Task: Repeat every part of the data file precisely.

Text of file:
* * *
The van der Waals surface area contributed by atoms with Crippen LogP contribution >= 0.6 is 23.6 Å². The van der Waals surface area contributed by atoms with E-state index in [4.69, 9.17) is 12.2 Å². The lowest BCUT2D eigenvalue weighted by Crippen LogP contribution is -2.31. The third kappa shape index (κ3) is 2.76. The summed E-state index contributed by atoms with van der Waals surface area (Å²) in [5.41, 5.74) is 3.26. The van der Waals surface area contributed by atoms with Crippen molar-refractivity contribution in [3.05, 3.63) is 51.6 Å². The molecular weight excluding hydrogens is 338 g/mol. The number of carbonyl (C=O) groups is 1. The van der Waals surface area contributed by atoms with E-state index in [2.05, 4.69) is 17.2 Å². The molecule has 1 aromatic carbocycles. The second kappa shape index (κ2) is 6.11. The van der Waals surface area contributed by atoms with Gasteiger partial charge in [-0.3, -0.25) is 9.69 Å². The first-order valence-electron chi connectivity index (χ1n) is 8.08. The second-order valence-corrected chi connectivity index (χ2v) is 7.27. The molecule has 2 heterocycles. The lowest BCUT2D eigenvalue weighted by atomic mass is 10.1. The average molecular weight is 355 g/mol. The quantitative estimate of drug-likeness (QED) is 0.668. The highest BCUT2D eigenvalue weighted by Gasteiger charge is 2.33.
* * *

The van der Waals surface area contributed by atoms with Crippen LogP contribution >= 0.6 is 23.6 Å². The van der Waals surface area contributed by atoms with E-state index in [4.69, 9.17) is 12.2 Å². The lowest BCUT2D eigenvalue weighted by Crippen LogP contribution is -2.31. The third kappa shape index (κ3) is 2.76. The summed E-state index contributed by atoms with van der Waals surface area (Å²) in [5.41, 5.74) is 3.26. The van der Waals surface area contributed by atoms with Crippen molar-refractivity contribution in [3.05, 3.63) is 51.6 Å². The molecular weight excluding hydrogens is 338 g/mol. The number of carbonyl (C=O) groups is 1. The van der Waals surface area contributed by atoms with E-state index in [2.05, 4.69) is 17.2 Å². The molecule has 1 aromatic carbocycles. The second kappa shape index (κ2) is 6.11. The van der Waals surface area contributed by atoms with Gasteiger partial charge in [-0.3, -0.25) is 9.69 Å². The first-order valence-electron chi connectivity index (χ1n) is 8.08. The second-order valence-corrected chi connectivity index (χ2v) is 7.27. The molecule has 2 heterocycles. The lowest BCUT2D eigenvalue weighted by atomic mass is 10.1. The average molecular weight is 355 g/mol. The quantitative estimate of drug-likeness (QED) is 0.668. The highest BCUT2D eigenvalue weighted by Gasteiger charge is 2.33.